Target: Chicago Mayor Rahm Emanuel
Goal: Ban petcoke storage in working class neighborhoods throughout Chicago
Efforts from Chicago residents to ban the substance Petroleum Coke, or petcoke, in working class, residential neighborhoods have been unsuccessful for more than a year. Despite recent regulations on new petcoke storage facilities in Chicago, citizens are still fighting against the public health threat posed by existing facilities. The effected communities want to see a complete ban on petcoke storage in the city’s residential neighborhoods.
Petcoke is a byproduct of refining tar sands and has become increasingly common in recent years as oil from tar sands is used more frequently. Petcoke is stored uncovered in large amounts around the south side of Chicago. Particles from the uncovered piles blow off and coat neighborhoods in a layer of dust that contains toxic metals and can affect respiratory health. Residents have been complaining for over a year about dust from petcoke piles along the Calumet River in Chicago. These piles cover nearly 150 acres and are located near schools, parks, and residences in a poor and working class neighborhood.
In February, Chicago Mayor Rahm Emanuel created an ordinance that prohibited the construction of new petcoke facilities as well as the expansion of existing facilities, but did not ban them all together. The existing piles are permitted to remain in their current locations and the operators were given two years to cover the petcoke and prevent dust from traveling around the surrounding neighborhoods. These measures are not enough. Chicago needs to protect its residents from both the short-term and long-term health threats posed by the petcoke piles. Demand that Chicago ban petcoke storage in all residential neighborhoods.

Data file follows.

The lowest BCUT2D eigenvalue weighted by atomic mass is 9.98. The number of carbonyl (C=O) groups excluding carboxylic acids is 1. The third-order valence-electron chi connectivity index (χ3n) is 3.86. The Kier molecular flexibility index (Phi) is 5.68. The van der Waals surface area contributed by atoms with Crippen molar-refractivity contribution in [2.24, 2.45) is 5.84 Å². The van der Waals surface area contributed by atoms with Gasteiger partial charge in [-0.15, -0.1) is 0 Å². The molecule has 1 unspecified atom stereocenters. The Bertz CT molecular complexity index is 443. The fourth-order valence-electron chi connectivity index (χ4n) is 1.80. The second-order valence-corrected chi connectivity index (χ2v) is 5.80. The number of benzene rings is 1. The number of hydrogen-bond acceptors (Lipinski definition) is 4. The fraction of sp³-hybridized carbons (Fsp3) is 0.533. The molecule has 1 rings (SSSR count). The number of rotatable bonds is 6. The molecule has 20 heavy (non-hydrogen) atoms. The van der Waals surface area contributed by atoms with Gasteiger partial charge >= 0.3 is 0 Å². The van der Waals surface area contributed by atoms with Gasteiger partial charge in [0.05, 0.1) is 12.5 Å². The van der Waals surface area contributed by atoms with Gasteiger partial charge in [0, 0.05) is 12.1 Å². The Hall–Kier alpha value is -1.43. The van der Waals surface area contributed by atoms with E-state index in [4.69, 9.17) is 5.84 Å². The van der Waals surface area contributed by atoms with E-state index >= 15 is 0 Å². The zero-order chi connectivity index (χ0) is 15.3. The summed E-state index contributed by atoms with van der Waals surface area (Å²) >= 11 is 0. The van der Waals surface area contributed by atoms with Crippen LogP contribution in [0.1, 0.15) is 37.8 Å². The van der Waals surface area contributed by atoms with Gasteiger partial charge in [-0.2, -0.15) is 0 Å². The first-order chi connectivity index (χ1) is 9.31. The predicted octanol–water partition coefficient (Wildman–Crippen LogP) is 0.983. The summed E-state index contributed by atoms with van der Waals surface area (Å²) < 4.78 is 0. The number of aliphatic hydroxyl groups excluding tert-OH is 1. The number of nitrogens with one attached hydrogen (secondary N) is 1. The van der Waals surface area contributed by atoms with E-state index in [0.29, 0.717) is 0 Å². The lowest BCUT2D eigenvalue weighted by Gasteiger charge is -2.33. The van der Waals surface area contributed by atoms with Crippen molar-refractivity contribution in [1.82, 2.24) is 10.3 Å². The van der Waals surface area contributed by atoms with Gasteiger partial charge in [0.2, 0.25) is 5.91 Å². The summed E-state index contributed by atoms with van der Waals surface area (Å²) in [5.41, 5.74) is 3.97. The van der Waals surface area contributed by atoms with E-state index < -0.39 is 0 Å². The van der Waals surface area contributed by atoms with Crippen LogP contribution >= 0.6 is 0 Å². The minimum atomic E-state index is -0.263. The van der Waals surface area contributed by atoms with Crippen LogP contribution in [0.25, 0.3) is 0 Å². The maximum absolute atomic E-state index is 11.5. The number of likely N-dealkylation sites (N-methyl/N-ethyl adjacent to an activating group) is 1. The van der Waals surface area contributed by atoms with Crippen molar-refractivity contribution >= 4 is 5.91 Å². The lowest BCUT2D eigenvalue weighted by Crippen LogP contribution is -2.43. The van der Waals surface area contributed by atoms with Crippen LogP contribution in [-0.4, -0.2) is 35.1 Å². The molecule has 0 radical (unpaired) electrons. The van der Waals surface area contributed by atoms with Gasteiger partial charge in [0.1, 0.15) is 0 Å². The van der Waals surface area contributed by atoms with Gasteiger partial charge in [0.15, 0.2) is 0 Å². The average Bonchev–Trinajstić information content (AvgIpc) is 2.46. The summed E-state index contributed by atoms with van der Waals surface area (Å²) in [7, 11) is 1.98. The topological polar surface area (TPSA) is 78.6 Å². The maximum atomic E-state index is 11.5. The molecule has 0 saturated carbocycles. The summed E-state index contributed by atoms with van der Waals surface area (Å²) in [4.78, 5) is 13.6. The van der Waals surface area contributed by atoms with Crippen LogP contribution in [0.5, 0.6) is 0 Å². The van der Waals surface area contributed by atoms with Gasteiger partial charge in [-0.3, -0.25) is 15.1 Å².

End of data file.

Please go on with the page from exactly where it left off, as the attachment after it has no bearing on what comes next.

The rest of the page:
Dear Mayor Emanuel,
The recent ordinance prohibiting new and expanded petcoke facilities in Chicago does not go far enough in addressing the health concerns of communities impacted by petcoke storage. The petcoke is stored in large quantities where it is uncovered and coats surrounding neighborhoods in dust that can have adverse health effects. Chicago residents want to see a complete ban on petcoke storage in the city’s residential neighborhoods.
Chicago residents have been requesting a moratorium on petcoke for over a year, yet the ordinance you enacted last February only provides for new or expanded facilities and does not protect citizens from the nearly 150 acres of uncovered petcoke piles that are located close to schools, parks, and residences in poor and working class neighborhoods in the southeast side of Chicago. This is an issue of environmental justice and the city of Chicago must respond by banning petcoke storage in the city’s residential neighborhoods.
[Your Name Here]
Photo credit: Josh Mogerman via Flickr